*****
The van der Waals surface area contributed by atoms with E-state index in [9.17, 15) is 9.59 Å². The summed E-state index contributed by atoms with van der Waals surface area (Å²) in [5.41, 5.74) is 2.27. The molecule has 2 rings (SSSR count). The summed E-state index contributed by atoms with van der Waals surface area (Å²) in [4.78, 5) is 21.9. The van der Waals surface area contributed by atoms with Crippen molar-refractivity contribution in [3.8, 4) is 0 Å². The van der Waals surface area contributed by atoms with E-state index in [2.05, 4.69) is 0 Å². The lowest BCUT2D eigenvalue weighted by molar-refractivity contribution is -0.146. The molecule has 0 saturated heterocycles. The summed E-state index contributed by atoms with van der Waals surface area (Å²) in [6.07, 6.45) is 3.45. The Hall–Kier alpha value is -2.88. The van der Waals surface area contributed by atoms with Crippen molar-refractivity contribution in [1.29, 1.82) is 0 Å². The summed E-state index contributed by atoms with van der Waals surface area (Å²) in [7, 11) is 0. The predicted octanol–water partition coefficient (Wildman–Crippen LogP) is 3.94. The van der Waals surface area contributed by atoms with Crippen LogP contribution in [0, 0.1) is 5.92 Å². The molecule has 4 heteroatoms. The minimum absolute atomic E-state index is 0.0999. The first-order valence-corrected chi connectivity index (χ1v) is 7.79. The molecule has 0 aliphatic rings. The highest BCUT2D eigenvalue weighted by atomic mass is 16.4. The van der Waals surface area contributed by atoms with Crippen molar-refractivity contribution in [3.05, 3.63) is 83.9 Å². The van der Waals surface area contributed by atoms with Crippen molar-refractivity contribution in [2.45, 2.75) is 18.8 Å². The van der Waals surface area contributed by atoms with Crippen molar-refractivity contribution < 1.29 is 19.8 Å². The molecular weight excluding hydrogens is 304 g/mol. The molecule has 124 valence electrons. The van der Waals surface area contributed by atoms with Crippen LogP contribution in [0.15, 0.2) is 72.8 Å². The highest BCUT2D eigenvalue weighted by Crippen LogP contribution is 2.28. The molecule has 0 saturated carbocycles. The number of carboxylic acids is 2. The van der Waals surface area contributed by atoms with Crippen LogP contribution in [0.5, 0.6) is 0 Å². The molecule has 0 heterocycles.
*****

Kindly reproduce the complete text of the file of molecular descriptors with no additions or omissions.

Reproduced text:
The van der Waals surface area contributed by atoms with E-state index in [9.17, 15) is 9.59 Å². The summed E-state index contributed by atoms with van der Waals surface area (Å²) in [5.41, 5.74) is 2.27. The molecule has 2 rings (SSSR count). The summed E-state index contributed by atoms with van der Waals surface area (Å²) in [4.78, 5) is 21.9. The van der Waals surface area contributed by atoms with Crippen molar-refractivity contribution in [3.8, 4) is 0 Å². The van der Waals surface area contributed by atoms with E-state index in [2.05, 4.69) is 0 Å². The lowest BCUT2D eigenvalue weighted by molar-refractivity contribution is -0.146. The molecule has 0 saturated heterocycles. The summed E-state index contributed by atoms with van der Waals surface area (Å²) in [6.07, 6.45) is 3.45. The Hall–Kier alpha value is -2.88. The van der Waals surface area contributed by atoms with Crippen molar-refractivity contribution in [1.29, 1.82) is 0 Å². The summed E-state index contributed by atoms with van der Waals surface area (Å²) in [7, 11) is 0. The predicted octanol–water partition coefficient (Wildman–Crippen LogP) is 3.94. The van der Waals surface area contributed by atoms with Crippen LogP contribution in [0, 0.1) is 5.92 Å². The molecule has 4 heteroatoms. The minimum absolute atomic E-state index is 0.0999. The first-order valence-corrected chi connectivity index (χ1v) is 7.79. The molecule has 0 aliphatic rings. The highest BCUT2D eigenvalue weighted by atomic mass is 16.4. The van der Waals surface area contributed by atoms with Crippen molar-refractivity contribution in [3.05, 3.63) is 83.9 Å². The van der Waals surface area contributed by atoms with Crippen molar-refractivity contribution in [2.45, 2.75) is 18.8 Å². The van der Waals surface area contributed by atoms with Crippen molar-refractivity contribution < 1.29 is 19.8 Å². The molecular weight excluding hydrogens is 304 g/mol. The molecule has 124 valence electrons. The van der Waals surface area contributed by atoms with Crippen LogP contribution in [0.15, 0.2) is 72.8 Å². The highest BCUT2D eigenvalue weighted by Crippen LogP contribution is 2.28. The molecule has 0 saturated carbocycles. The number of carboxylic acids is 2. The van der Waals surface area contributed by atoms with Crippen LogP contribution in [0.5, 0.6) is 0 Å². The molecule has 0 heterocycles.